This is the first study on crowdsourcing Pareto-optimal object finding, which has applications in public opinion collection, group decision making, and information exploration. Departing from prior studies on crowdsourcing skyline and ranking queries, it considers the case where objects do not have explicit attributes and preference relations on objects are strict partial orders. The partial orders are derived by aggregating crowdsourcers’ responses to pairwise comparison questions. The goal is to find all Pareto-optimal objects by the fewest possible questions. It employs an iterative question selection framework. Guided by the principle of eagerly identifying non-Pareto optimal objects, the framework only chooses candidate questions which must satisfy three conditions. This design is both sufficient and efficient, as it is proven to find a short terminal question sequence. The framework is further steered by two ideas— macro-ordering and micro-ordering. By different micro-ordering heuristics, the framework is instantiated into several algorithms with varying power in pruning questions. Experiment results using both real crowdsourcing marketplace and simulations exhibited not only orders of magnitude reductions in questions when compared with a brute-force approach, but also close-to-optimal performance from the most efficient instantiation.
Consider a set of objects O and a set of criteria C for comparing the objects. An object x∈O is Pareto-optimal if and only if x is not dominated by any other object, i.e., ∄y∈O such that y≻x. An object y dominates x (denoted y≻x) if and only if x is not better than y by any criterion and y is better than x by at least one criterion, i.e., ∀c∈C : x ⊁c y and ∃c∈C : y ≻c x. If x and y do not dominate each other (i.e., x⊁y and y⊁x), we denote it by x∼y. The preference (better-than) relation Pc (also denoted ≻c) for each c∈C is a binary relation subsumed by O×O, in which a tuple (x, y)∈Pc (also denoted x ≻c y) is interpreted as “x is better than (preferred over) y with regard to criterion c”. Hence, if (x, y)/∈Pc (also denoted x ⊁c y), x is not better than y by criterion c. We say x and y are indifferent regarding c (denoted x ∼c y), if (x, y)/∈Pc ∧ (y, x)/∈Pc. We consider the setting where each Pc is a strict partial order as opposed to a bucket order  or a total order, i.e., Pc is irreflexive (∀x : (x, x) /∈ Pc) and transitive (∀x, y : (x, y)∈Pc ∧ (y, z)∈Pc ⇒ (x, z)∈Pc), which together imply asymmetry (∀x, y : (x, y)∈Pc ⇒ (y, x)/∈Pc). We note that such definition of better-than relation has been widely used in modeling preferences (e.g., [10, 2, 5]). Pareto-optimal object finding lends itself to applications in several areas, including public opinion collection, group decision making, and information exploration, exemplified by the following motivating examples.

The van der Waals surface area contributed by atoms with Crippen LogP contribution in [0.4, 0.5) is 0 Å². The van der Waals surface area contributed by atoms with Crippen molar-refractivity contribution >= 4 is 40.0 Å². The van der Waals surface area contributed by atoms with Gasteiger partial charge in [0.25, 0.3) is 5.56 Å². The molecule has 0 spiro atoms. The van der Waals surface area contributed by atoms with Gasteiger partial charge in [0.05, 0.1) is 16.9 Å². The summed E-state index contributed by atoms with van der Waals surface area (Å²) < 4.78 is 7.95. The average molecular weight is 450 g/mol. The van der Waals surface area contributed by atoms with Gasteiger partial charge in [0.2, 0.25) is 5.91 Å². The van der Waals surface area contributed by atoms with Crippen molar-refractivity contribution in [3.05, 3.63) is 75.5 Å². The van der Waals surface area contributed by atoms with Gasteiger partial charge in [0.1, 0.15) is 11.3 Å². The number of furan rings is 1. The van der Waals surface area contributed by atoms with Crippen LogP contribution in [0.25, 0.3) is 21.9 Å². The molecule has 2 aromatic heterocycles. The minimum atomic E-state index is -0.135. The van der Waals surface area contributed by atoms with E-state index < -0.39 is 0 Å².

Note that tasks such as the above one may be used in both understanding the public’s preference (i.e., the preference relations are collected from a large, anonymous crowd) and making decisions for a target group (i.e., the preference relations are from a small group of people).
By definition, the crux of finding Pareto-optimal objects lies in obtaining the preference relations, i.e., the strict partial orders on individual criteria. Through crowdsourcing, the preference relations are derived by aggregating the crowd’s responses to pairwise comparison tasks. Each such comparison between objects x and y by criterion c is a question, denoted x ?c y, which has three possible outcomes—x ≻c y, y ≻c x, and x ∼c y, based on the crowd’s answers. An example is as follows.